BY JAMES FARRELL
Landlords will be barred from asking immigrant tenants for proof of citizenship following the City Council’s passage of a new bill on Monday.
The bill, introduced by Councilman Peter Koo (D-Flushing) in August, aims to protect immigrant tenants from discriminatory harassment by their landlords. Specifically, it amends the legal definition of harassment in the city’s Housing Maintenance Code to include requests for proof of citizenship when the tenant has already provided the landlord “with a current form of government-issued personal identification.”
Additionally, the bill expands the definition of harassment to include discriminatory threats against tenants based on age, race, national origin, “alienage or citizenship status” or gender, among other categories.
“The message this legislation sends to bad landlords is clear: If you harass your tenants, or make any threat based on status, you will face consequences,” Koo said. “In New York City, we support and stand by our immigrant communities, and this legislation will provide additional protections from harassment.”
Only two council members voted against the bill: Joe Borelli (R-Staten Island) and Steven Matteo (R-Staten Island). Four others were absent for the vote.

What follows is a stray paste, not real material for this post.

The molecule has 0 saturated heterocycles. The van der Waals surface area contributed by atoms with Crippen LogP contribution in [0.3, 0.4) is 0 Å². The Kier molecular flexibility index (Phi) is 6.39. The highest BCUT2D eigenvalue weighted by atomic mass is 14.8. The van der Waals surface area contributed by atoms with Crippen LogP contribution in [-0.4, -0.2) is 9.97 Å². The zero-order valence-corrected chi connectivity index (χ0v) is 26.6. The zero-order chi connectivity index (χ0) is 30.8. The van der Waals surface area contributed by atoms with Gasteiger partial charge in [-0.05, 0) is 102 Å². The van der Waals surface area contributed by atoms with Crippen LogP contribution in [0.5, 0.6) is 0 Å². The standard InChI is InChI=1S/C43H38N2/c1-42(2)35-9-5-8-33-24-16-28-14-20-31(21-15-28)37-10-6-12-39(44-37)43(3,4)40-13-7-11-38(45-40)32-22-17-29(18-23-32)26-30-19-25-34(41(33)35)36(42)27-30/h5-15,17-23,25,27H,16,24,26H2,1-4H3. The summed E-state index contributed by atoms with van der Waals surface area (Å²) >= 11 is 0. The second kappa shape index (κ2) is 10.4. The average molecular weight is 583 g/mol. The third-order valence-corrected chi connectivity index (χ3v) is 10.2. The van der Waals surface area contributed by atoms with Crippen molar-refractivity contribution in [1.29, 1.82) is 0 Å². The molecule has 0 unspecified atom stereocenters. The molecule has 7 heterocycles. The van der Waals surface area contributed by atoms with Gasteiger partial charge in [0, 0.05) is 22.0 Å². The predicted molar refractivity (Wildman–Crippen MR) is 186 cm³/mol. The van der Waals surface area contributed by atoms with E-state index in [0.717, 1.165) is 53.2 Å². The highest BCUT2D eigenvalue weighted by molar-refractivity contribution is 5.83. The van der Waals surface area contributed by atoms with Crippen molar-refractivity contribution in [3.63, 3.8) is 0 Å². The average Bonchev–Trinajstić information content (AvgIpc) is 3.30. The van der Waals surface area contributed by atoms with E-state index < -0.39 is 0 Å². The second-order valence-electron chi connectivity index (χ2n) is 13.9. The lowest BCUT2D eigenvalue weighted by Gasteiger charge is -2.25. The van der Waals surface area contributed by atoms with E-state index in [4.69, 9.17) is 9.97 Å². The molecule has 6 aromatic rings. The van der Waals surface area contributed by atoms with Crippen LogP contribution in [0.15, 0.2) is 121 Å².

The bill would allow tenants to bring such harassment claims directly against landlords through the city’s housing court, according to Koo’s office. Scott Sieber, a spokesman for Koo, said that the bill was crafted in response to rumors that Immigration and Customs Enforcement (ICE) agents had been knocking on doors of units in Flushing. While that was never directly confirmed, Koo’s office held several town halls, met with tenants and learned that they feared immigration status could be used as a scare tactic, Sieber said.
Last summer, a pair of tenant-harassment cases made headlines in Queens. Sieber cited a case in Corona during which landlord Jaideep Reddy faced a complaint from the state’s Division of Human Rights after allegedly demanding that tenants report to his management office with proof of citizenship or face eviction. In New York State, it’s illegal to ask tenants for immigration status as a condition of lease renewal.
And a property manager in Sunnyside named Neal Milano was charged in September with harassing a tenant and sparked controversy after adorning his building’s lobby with Nazi paraphernalia and images of Adolf Hitler and other dictators.